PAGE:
July 2018
Volume 59, Issue 9
Open Access
ARVO Annual Meeting Abstract  |   July 2018
Factors affecting Cost-Effectiveness of Crosslinking for Keratoconus
Author Affiliations & Notes
  • Young Seol
    Brown University, Providence, Rhode Island, United States
  • Philip R Rizzuto
    Brown University, Providence, Rhode Island, United States
Investigative Ophthalmology & Visual Science July 2018, Vol.59, 5220. doi:
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      Young Seol, Philip R Rizzuto; Factors affecting Cost-Effectiveness of Crosslinking for Keratoconus. Invest. Ophthalmol. Vis. Sci. 2018;59(9):5220.

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      © ARVO (1962-2015); The Authors (2016-present)

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Abstract

Purpose : Collagen crosslinking (CXL) is a promising new intervention for the treatment of keratoconus (KCN) that is seldom covered by insurers. Initial estimates for the incremental cost-effectiveness ratio (ICER) for CXL compared to standard treatment range from $4300 per quality-adjusted life year (QALY) to $60000 per QALY, yet the willingness to pay (WTP) of many payors is often within this range, making the overall cost-effectiveness of CXL unclear. Using a novel simulation of KCN progression, we tested the hypothesis that varying CXL costs and efficacy, as well as other parameters that differ regionally, would have significant effects on the cost-effectiveness of CXL.

Methods : A stochastic Markov model with two identical simulated cohorts of 10,000 patients (20,000 eyes) each were created. One received CXL while the other received standard care. Eyes were classified according to visual acuity and the progression of KCN was simulated at one-year cycles in all eyes until death. QALYs and costs accumulated throughout the simulation were used to calculate ICERs for CXL versus control groups. Four parameters were tested by sensitivity analysis to determine their effect on ICER: cost of CXL, CXL effect duration, quality of life in KCN, and time discount rate.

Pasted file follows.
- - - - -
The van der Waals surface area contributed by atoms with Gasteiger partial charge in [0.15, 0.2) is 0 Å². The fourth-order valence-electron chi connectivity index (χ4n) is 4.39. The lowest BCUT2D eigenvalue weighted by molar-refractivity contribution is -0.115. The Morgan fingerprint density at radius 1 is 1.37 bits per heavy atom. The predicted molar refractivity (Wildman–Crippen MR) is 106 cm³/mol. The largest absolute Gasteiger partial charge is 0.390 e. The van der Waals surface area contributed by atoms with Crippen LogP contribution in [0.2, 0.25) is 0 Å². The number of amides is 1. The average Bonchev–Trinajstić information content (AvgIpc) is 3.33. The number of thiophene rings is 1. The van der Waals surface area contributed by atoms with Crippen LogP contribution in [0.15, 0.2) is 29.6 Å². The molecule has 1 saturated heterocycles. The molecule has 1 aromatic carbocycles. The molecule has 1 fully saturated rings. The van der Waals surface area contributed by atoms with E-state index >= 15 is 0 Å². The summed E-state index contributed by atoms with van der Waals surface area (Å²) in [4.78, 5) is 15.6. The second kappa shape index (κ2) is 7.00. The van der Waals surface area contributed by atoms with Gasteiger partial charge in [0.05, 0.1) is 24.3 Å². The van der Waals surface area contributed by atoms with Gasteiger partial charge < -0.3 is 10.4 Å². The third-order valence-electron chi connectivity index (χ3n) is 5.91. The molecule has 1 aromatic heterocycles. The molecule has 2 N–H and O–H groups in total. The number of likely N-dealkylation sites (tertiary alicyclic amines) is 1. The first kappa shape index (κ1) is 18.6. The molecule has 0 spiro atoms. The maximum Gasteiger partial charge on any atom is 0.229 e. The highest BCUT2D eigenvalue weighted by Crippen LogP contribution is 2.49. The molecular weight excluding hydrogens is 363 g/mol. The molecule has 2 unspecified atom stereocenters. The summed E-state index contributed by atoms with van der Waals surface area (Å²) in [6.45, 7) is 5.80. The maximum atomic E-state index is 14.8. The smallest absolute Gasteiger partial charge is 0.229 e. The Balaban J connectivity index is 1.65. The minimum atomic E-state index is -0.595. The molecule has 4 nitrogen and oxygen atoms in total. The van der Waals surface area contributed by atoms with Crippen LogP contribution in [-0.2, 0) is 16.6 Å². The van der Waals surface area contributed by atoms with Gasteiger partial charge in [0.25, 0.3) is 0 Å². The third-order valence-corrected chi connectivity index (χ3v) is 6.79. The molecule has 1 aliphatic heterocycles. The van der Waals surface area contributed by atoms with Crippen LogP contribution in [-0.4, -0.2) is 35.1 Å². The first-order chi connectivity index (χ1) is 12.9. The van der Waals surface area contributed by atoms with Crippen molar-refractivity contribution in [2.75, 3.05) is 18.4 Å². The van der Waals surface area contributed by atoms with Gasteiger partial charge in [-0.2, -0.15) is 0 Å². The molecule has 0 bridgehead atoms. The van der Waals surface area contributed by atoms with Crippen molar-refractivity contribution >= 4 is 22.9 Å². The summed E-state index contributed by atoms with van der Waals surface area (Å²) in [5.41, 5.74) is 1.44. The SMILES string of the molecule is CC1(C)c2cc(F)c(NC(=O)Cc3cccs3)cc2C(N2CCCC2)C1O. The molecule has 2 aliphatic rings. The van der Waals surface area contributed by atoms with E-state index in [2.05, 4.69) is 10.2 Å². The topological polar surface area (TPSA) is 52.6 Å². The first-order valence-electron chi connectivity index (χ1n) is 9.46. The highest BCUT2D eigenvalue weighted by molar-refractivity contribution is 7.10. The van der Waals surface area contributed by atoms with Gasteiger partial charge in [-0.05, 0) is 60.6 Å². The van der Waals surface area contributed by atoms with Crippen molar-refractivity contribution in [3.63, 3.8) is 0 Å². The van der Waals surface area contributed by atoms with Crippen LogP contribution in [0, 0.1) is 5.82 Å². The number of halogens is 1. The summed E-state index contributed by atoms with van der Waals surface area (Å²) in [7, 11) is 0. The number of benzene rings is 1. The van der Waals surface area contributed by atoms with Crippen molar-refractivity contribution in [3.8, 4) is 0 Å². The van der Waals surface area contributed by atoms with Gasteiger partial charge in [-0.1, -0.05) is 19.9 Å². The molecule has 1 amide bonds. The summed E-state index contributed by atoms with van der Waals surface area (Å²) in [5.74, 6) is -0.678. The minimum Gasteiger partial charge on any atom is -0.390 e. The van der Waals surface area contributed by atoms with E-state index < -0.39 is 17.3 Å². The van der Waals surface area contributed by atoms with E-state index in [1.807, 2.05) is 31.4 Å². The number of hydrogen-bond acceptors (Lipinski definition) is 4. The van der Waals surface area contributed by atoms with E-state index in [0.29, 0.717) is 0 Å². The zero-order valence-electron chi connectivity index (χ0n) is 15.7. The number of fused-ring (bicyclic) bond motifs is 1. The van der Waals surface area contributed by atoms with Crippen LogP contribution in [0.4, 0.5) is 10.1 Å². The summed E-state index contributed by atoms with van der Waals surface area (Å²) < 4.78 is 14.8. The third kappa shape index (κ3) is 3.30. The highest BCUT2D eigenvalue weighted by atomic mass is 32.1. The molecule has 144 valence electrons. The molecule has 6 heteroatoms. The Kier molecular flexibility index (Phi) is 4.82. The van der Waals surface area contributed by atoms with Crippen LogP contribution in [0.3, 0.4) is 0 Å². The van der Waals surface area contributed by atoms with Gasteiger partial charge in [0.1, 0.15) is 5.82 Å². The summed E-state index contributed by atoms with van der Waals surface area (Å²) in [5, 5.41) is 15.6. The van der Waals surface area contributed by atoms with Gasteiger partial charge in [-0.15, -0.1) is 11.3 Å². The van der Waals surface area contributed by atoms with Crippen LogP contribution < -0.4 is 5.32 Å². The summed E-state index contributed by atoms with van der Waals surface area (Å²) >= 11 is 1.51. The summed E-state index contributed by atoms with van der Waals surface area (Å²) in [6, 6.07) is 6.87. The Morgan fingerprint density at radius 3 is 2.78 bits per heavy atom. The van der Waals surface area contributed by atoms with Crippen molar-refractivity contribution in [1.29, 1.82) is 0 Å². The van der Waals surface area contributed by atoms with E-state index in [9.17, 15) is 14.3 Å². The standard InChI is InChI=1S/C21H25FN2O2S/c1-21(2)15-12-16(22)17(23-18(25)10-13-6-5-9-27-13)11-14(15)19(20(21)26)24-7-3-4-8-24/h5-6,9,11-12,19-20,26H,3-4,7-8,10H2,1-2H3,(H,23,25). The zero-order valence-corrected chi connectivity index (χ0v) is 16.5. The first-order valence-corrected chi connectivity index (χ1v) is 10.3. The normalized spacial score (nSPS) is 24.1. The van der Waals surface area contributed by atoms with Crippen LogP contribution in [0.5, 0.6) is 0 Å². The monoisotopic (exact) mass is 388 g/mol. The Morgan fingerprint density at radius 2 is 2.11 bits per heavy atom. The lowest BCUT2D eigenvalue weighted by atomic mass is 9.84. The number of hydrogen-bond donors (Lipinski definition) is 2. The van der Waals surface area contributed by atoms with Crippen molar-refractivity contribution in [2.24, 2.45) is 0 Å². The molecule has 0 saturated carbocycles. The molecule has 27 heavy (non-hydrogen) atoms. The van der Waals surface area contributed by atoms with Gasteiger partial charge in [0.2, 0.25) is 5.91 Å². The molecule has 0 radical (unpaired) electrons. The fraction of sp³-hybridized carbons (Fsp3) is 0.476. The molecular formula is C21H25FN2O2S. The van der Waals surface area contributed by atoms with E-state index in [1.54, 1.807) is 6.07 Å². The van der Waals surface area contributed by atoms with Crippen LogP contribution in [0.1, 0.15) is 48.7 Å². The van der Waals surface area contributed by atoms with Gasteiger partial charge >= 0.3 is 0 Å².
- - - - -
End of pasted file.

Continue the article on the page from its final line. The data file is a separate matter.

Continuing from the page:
Results : At a WTP threshold of $50,000 and $100,000 per QALY, both CXL cost and the discount rate were statistically significant factors on the cost-effectiveness of CXL (p < 0.0005), but CXL duration and quality of life values in KCN were not. At a WTP threshold of $30,000, CXL cost and discount rate (p < 0.0005), as well as quality of life (p = 0.036), were significant. 96.6%, 97.9%, and 99.0% of parametric scenarios tested were cost-effective at a WTP of $30,000, $50,000, and $100,000, respectively.

Conclusions : CXL is cost-effective compared to current standard management across a wide range of realistic economic scenarios. The cost of CXL and time discount rate are significant in the determination of cost-effectiveness. At lower WTP thresholds, more precise calculations of quality of life in KCN will be necessary to accurately determine the cost-effectiveness of CXL. Different estimates of long-term CXL efficacy do not appear to be significant in determining cost-effectiveness.

This is an abstract that was submitted for the 2018 ARVO Annual Meeting, held in Honolulu, Hawaii, April 29 - May 3, 2018.

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